Developing Leaders: Corporations Tap B-Schools To Fill Leadership Pipelines
Multinational groups plug leadership gaps with promising executive talent from top MBA schools.
Some of the biggest global corporations are tapping business schools to fill their leadership development pipelines.
Developing leaders has become a focus for companies, which face difficulties in managing increasingly mobile and autonomous workforces, and a dearth of talent. By investing in leadership development, businesses are able to plug leadership gaps with promising executive talent from the likes of Stanford, INSEAD and CEIBS.
“Employers are looking for leadership traits, even in entry-level positions,” says Mindy Storrie, director of leadership development at Kenan-Flagler Business School.
While most corporations are enthusiastic about honing leaders, they are held back by confusion over what constitutes “leadership”. “Leadership skills are clearly in high demand but corporations seem to struggle when it comes to developing them,” says Bernard Garrette, associate dean at HEC Paris, the French business school.
Professor Ricard Serlavós, at the Department of People Management and Organization at ESADE Business School, says leaders must possess resilience, integrity, engagement, and be open to new ideas.
“[But] leadership is a complex phenomenon that can be analysed and defined from different perspectives,” he says.
The trend for corporations to take a closer look at their leadership pipelines has spread across industries and geographies. In the US, conglomerate General Electric runs a rotational leadership pathway for MBAs, while Chevron, the US-based oil group, develops MBA leaders in California and Texas.
In Europe, Amazon’s MBA Pathways nurtures promising senior management talent. The e-commerce group has become a top recruiter at London Business School and Oxford Saïd in the UK. Meanwhile, Unilever’s future leaders program has rotations in finance, marketing and the supply chain.
But now companies are looking for leaders to seize opportunities across Asia Pacific.
“Every organization’s perspective is becoming more global,” says David Loree, organizational behaviour professor at Ivey Business School. “New leadership talent within most organizations will increasingly focus on the ability to work across both physical and virtual borders.”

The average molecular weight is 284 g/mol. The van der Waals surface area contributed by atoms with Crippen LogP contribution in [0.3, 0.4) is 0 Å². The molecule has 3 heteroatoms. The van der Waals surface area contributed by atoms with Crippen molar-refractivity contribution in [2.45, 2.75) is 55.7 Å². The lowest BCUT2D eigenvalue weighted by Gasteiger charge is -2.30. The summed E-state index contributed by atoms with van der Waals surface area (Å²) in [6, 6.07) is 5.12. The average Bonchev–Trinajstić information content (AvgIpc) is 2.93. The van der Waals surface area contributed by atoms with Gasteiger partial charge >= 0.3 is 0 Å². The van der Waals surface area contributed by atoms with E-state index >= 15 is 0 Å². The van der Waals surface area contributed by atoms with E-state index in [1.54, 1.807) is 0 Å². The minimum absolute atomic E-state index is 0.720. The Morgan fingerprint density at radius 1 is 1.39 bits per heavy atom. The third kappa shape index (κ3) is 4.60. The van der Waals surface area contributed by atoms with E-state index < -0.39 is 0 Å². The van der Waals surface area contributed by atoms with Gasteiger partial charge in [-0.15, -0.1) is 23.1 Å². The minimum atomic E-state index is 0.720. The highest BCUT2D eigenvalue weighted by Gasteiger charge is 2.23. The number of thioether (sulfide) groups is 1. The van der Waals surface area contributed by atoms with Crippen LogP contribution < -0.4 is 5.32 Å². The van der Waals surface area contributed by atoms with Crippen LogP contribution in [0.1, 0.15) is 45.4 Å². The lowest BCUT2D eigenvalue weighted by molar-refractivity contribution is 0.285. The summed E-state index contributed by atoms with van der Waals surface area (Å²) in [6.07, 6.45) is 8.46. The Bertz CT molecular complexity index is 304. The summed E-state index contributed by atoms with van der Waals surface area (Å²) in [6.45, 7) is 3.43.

In Asia, pharmaceuticals group AstraZeneca created a global leadership pathway for MBAs to work in Japan. At Japanese carmaker Nissan, a rotational development program puts MBA leaders in China, Indonesia and Australia. And Liberty, the insurer, recruits MBAs for leadership roles across Asia, says John Gurskey, Melbourne Business School careers director.
Meanwhile, while banks have tended to recruit MBAs through summer associate positions, they are warming to formal leadership tracks. Standard Chartered, for example, runs management development programs for specific teams at the emerging markets focused bank.
Steven Young, head of finance at Lancaster University Management School, says leadership ranks highly among financial services employers.
Even outside of formal programs, leadership skills are increasingly desirable among companies.
Dr Bernd Vogel, director of the Centre for Engaging Leadership at Henley Business School, says MBAs must be able to develop other leaders. “They need to accept paradox: they need to be happy to be influenced by other visionaries,” he says.
Ingrid Jensen, associate director for leadership programs at Cornell’s Johnson School, says technical skills will get MBAs in the door, but they are soon judged by employers on how well they can lead and motivate other people.
“Employers are looking for students who can lead, and who will be ready to create and lead high-performing teams right away,” she says.